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The Caribbean's newest port of call, Amber Cove raises the bar for cruise line private islands. The Carnival Corp.-owned village, which welcomes lines including Carnival, Princess and Holland America, offers a combination of fun, history and culture on the Dominican Republic's northern coast. (Most cruise ships visit the south.) Cruisers can enjoy everything from ziplining and kayaking to shopping and swim-up bars. They also can leave the private area and venture to nearby Puerto Plata for great shopping, authentic Dominican dining and a closer look at the first European settlement in the Americas. Look out for familiar scenes from the first Jurassic Park movie, part of which was filmed in Puerto Plata. (The fossilized amber can be found at the city's Amber Museum.)
Shoppers rejoice: Amber Cove is full of neat little stores and markets that steer clear of the "same-old, same-old" chain stores typically seen in other Caribbean ports. Products include local cigars, coffee and handmade trinkets. If you're looking for something one-of-a-kind, go for the amber. The gorgeous gemstone, which is formed when tree sap turns to resin, is commonly used in jewelry because of its varying hues of orange-yellow-red. Dominican amber is revered for its transparency, and many pieces actually have fossilized insects inside. Use the port's shuttle system to navigate the shops and property. Note: Amber Cove also has a transportation hub of buses and preauthorized taxis to take passengers to shore excursions, Puerto Plata and other area attractions.
Perfectly preserved in an amber "time capsule," a tiny chalcid wasp is among 30 new discoveries that represent the first amber fossils ever found in Africa. (See x-ray pictures of otherwise "invisible" bugs encased in opaque amber.)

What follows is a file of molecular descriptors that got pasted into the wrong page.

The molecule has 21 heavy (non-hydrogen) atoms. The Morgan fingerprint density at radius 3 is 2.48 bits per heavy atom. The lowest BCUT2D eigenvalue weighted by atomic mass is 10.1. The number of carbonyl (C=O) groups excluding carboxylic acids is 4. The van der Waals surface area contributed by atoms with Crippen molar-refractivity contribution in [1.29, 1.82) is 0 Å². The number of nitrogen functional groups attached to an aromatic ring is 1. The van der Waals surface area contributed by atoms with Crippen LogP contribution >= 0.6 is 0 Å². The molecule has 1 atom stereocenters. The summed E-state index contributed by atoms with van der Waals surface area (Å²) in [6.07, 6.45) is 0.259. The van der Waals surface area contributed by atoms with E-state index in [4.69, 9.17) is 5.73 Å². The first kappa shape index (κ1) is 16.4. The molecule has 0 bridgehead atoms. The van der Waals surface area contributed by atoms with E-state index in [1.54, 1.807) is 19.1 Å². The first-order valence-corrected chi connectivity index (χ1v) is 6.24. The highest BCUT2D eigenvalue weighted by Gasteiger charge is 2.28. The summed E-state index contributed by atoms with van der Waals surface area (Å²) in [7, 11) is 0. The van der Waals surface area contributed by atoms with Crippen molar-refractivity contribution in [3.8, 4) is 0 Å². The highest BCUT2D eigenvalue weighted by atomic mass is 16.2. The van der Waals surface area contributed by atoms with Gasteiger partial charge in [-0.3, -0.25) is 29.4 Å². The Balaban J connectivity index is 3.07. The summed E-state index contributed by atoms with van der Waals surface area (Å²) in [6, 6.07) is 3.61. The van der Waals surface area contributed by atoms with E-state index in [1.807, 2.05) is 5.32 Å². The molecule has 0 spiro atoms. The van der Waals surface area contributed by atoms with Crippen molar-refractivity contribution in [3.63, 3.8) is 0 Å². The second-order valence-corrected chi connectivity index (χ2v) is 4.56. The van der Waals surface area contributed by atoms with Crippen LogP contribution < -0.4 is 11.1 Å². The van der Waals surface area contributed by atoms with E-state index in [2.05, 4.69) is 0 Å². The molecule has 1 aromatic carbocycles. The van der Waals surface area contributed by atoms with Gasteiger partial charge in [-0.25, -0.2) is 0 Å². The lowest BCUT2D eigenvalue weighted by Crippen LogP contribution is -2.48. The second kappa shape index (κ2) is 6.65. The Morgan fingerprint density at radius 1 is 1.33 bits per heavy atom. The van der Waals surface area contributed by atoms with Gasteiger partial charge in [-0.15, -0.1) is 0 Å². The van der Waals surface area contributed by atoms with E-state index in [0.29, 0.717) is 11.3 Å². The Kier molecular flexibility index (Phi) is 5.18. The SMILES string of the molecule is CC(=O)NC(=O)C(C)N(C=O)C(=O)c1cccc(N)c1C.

Perfectly preserved in an amber \"time capsule,\" a tiny chalcid wasp is among 30 new discoveries that represent the first amber fossils ever found in Africa. (See x-ray pictures of otherwise \"invisible\" bugs encased in opaque amber.)
Measuring just 0.4 millimeter long, this immaculately preserved wasp is among the variety of amber-encased bugs from the dino-era African forest. Other finds from the site in what is now Ethiopia include a rare web-weaving fossil spider and one of the world's oldest ants. (See a picture of the oldest known spider web found in amber.)
The rare African amber also preserved bacteria, fungi, and plant remains from the Cretaceous period forest, such as this star-shaped hair from a fern species that sapped nutrients from the trees on which it grew.
The amber was formed when the forest, in what is now Ethiopia, was still mostly made up of conifers. But newly emerging flowering trees \"are evidenced by cuticles in the amber and by pollen grains in the amber-bearing sediment,\" said study leader Alexander Schmidt.
A thrips, or thunder fly, encased in amber is among the newly discovered Ethiopian amber fossils. Only the third fossil thrips ever found, the woodland insect lived when Africa was part of a giant supercontinent called Gondwana.The African amber discoveries offer a window into a period of major biological change triggered by the appearance of flowering plants, said study leader Alexander Schmidt of the University of Göttingen. (Find out how flowering plants changed the world in National Geographic magazine.)
Studies of the animals and plant pieces trapped in the African amber will be crucial to understanding insect life in the prehistoric forests of Gondwana, since small bugs don't fossilize in rock, said team member Matthias Svojtka, a paleontologist at the University of Vienna. (Related: \"Dino-Era Feathers Found Encased in Amber.\") 041b061a72